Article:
Maureen Clare Murphy
The Electronic Intifada / May 5, 2022
Israel’s high court approved the forced expulsion of more than 1,000 Palestinians from eight villages in the Masafer Yatta area of the southern West Bank overnight Wednesday.
If Israel carries through with the forcible transfer, it will be one of the single largest expulsions of Palestinians since it occupied the West Bank and Gaza Strip in 1967.
It will also be a war crime, despite the creative legal analysis put forth by the Israeli judges who signed off on the decision and who may be liable for prosecution by the International Criminal Court.
That tribunal is currently investigating alleged war crimes perpetrated in the occupied West Bank and Gaza Strip since 2014.
In 2018, Fatou Bensouda, the court’s former chief prosecutor, warned Israel that “extensive destruction of property without military necessity and population transfers in an occupied territory constitute war crimes under the Rome Statute,” the ICC’s founding treaty.
Bensouda’s warning was in reference to Israel’s plans to forcibly transfer the Palestinian residents of Khan al-Ahmar in the southern West Bank. Israel has refrained from carrying out those plans, likely in large part because of ICC scrutiny.
That tribunal in The Hague investigates individuals rather than states. By approving the Israeli government’s plans to forcibly transfer Palestinians in Masafer Yatta, the judges who unanimously ruled in favor of the state this week may attract unwanted court attention.
No justice in “occupier’s court”
The judges’ decision will also bolster the arguments of Palestinians and international observers that there is scant justice to be found in “the occupier’s court,” as the Israeli human rights group B’Tselem put it on Thursday.
As a court of last resort, the ICC defers to national proceedings under the principle of complementarity – meaning that it privileges a country’s internal investigations into suspected war crimes, where they exist.
By contrast, with this week’s ruling, Israel’s high court once again demonstrates that its role is to legitimize and facilitate war crimes.
In the Masafer Yatta ruling, the judges reject the claim that forcible transfer is prohibited under international law, treating it as a treaty norm – meaning that it reflects “agreements between states but is not enforceable in a domestic court,” according to Michael Sfard, a human rights lawyer who characterized that analysis as “an embarrassing legal error.”
His view was shared by Francesca Albanese, the new UN special rapporteur for human rights in the West Bank and Gaza Strip, who said that “dismissing the binding force of almost universally ratified [international] treaties” in the context of the occupation amounts to “apartheid.”
This week’s high court ruling would not be the first time that Israel has invented a legal paradigm to justify oppressive measures against Palestinians.
Israel’s judicial system as a whole exists to provide a liberal and democratic facade to a brutal settler-colonial regime.
The ruling should also serve as a reminder that just about every facet of the Israeli government is implicated in Israel’s settlement enterprise in the occupied West Bank – likely to be a primary focus of the ICC investigation, should it move forward.
The same goes for Israeli government personnel, including David Mintz, one of the three justices who issued the Masafer Yatta verdict. Mintz, who was born in England, lives in Dolev, a settlement in the West Bank built in violation of international law.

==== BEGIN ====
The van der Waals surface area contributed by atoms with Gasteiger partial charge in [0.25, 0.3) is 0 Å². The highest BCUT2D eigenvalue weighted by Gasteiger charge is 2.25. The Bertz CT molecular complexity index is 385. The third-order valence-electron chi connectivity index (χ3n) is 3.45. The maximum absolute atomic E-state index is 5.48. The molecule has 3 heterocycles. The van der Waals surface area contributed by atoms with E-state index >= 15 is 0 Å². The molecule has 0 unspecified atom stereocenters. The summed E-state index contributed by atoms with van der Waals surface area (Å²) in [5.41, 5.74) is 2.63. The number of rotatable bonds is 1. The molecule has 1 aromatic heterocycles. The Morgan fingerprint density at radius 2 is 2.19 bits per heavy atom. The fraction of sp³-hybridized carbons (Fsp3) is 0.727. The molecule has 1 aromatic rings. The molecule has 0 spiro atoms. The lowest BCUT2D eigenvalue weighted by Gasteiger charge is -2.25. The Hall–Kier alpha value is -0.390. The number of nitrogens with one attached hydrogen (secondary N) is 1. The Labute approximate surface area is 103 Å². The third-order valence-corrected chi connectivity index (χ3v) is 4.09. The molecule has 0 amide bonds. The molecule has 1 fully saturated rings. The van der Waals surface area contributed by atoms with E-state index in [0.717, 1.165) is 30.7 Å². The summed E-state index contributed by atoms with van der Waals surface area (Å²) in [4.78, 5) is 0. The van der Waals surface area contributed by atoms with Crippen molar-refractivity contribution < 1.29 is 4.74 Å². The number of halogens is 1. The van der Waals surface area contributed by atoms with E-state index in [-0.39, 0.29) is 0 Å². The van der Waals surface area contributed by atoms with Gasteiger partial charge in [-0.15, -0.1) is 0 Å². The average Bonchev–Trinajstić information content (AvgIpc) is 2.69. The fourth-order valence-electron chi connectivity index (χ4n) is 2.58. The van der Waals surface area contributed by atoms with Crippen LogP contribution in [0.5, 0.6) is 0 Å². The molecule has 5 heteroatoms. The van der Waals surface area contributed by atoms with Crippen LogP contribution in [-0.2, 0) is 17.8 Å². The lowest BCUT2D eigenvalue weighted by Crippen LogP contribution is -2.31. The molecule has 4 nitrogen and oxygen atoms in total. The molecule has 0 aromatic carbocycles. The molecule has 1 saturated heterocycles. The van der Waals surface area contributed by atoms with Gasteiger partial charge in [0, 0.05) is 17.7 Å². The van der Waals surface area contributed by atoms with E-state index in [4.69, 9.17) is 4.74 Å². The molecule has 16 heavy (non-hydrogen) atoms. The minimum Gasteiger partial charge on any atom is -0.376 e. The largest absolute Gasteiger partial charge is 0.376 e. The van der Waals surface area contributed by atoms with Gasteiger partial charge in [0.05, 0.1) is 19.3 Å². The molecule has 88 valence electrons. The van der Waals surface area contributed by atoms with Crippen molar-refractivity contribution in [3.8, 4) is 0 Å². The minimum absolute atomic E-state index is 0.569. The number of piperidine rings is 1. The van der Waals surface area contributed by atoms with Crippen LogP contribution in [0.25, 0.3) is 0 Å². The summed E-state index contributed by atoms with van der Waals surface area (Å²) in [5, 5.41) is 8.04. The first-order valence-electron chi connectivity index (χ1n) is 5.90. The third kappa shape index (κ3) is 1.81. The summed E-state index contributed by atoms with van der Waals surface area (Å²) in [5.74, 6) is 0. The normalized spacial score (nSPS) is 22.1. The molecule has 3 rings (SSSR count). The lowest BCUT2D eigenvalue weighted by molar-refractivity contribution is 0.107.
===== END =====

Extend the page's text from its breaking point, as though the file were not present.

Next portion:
“Expel us one by one”
The ruling by Mintz and the other judges finds that the residents of eight villages in Masafer Yatta, near Hebron, began living illegally in the area after it was declared a military firing zone in 1981, despite Palestinians having resided there before the establishment of Israel in 1948.
The Association for Civil Rights in Israel presented aerial footage to the court to demonstrate that the villages had existed in Masafer Yatta for generations, according to the Tel Aviv daily Haaretz.
“The court rejected the claim that turning the area into a closed military zone was contrary to international law, and said that when international law contradicts Israeli law, the latter prevails,” Haaretz added.
Ariel Sharon, then Israel’s agriculture minister, admitted in 1981 that the area was declared a firing zone for the purpose of displacing Palestinians from their land so it may be seized by Israel.
Palestinians in Masafer Yatta have mounted a legal challenge to Israel’s plans ever since then.
The high court decision concluding two decades of legal proceedings was delivered overnight on the eve of this year’s commemoration of Israeli “Independence Day.”
Israel declared its independence on 14 May 1948 following a bloody campaign of ethnic cleansing that left hundreds of Palestinian cities, towns and villages destroyed and depopulated.
The hundreds of thousands of Palestinians forced from their homes and lands around the time of Israel’s declaration of independence, as well as their descendants, remain refugees or internally displaced within Israel.
Basel Adra, a Palestinian resident of Masafer Yatta, stated after the Israeli high court ruling on Thursday that “the army can now place us on trucks … and expel us from our ancient villages, one by one.”
Breaking the Silence, a group of whistleblowing former Israeli soldiers, said that the forced transfer of Masafer Yatta residents “is not only a humanitarian catastrophe that could set a precedent for other communities across the West Bank, but a clear step in de facto annexation … and cementing military rule indefinitely.”
Each of the Masafer Yatta petitioners were ordered by the high court judges to pay around $6,000 in legal expenses for their bid to remain on their land.
Maureen Clare Murphy is senior editor of The Electronic Intifada